Mood Disorders: Bipolar vs Dysthymia
Bipolar Disorder and Dysthymia both fall under the category of Mood Disorders. Mood Disorders include depressive disorders. Major Depressive Disorder which is a single episode of depression and Dysthymia which is a depressed state that is chronic and relatively continual. This contrasts with Bipolar Disorder which is associated with episodes of both depression and mania. It is true they have common symptoms. These commonalities include: sleeplessness, difficulties concentrating, and social withdrawal. Still, they are two distinct conditions.
Dysthymia Disorder is a constant depressed state that leads to low self-esteem, pessimism, and possible feelings of guilt. The fact that the depression can last for years causes high levels of fatigue. The depressive state can lead to a loss of appetite or it can cause overeating. In short, having Dysthymia Disorder is living in a mostly constant state of depression that can last for years.
Bipolar Disorder is cyclic. There are times of depression and times of mania or even hypomania. You're either depressed or your on top of the world. The hypomania is marked by delusions of grandeur, decreased need for sleep, inability to focus, and it can lead to problems socializing. Bipolar Disorder is categorized as Bipolar I or Bipolar II. Patients who exhibit only symptoms of mania are diagnosed with Bipolar and it is accepted that the depressive state has simply not manifest itself.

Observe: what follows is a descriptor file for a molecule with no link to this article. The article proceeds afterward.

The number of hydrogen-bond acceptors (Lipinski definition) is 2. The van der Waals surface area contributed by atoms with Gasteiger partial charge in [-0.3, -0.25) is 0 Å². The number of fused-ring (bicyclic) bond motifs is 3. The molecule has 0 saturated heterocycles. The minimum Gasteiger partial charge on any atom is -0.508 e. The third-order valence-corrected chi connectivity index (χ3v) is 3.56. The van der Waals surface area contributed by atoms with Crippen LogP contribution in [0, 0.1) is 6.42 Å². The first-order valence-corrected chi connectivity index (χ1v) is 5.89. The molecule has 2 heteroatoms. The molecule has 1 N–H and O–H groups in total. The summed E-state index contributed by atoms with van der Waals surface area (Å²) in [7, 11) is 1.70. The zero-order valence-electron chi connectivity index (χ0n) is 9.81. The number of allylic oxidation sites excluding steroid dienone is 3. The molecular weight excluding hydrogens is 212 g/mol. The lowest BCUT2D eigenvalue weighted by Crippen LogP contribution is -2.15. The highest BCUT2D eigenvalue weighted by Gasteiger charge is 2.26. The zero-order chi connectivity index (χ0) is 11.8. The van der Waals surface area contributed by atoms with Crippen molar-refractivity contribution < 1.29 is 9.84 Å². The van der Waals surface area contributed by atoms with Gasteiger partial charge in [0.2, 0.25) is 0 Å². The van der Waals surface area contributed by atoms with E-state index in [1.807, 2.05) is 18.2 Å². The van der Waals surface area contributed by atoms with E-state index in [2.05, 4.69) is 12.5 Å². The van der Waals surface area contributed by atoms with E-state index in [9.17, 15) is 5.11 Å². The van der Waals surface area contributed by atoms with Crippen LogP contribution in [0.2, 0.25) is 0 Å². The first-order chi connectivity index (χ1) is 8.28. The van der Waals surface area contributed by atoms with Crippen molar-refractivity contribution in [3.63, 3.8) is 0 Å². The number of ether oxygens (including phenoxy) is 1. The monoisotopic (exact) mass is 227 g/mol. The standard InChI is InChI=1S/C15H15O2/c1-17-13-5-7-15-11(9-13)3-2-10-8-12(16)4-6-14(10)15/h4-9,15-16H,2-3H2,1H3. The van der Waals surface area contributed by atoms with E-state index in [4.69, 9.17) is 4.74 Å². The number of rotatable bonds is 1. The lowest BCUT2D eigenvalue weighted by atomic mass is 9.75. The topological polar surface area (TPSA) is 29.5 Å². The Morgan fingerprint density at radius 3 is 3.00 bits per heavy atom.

Lithium is often used to treat Bipolar Disorder however it is not as commonly prescribed for Dysthymia. Dysthymia is most often treated with antidepressant medications such as Zoloft. There are also some types of natural treatments such as St. John's Wort, acupuncture, and yoga that can be used to treat depression. These treatments are intended to be used in conjunction with the presecription meds and it is unknown as to how well they may help. The addition of natural treatments has been known to cause mania in some patients.
Dysthymia and Bipolar Disorder have common possible causes. This can be genetic, environmental, or biological. There has been research that shows that both Dysthymia and Bipolar Disorder can be hereditary. Suffering a loss in the family or experiencing some sort of life changing event can also be a cause of both. Changes in hormone or neurotransmitter levels can lead to either Dysthymia or Bipolar Disorder.
The main thing to remember is that Dysthymia is unipolar as it deals with a constant state of depression that continues for long periods of time. Bipolar is cyclic and causes the person to cycle between extreme highs and lows.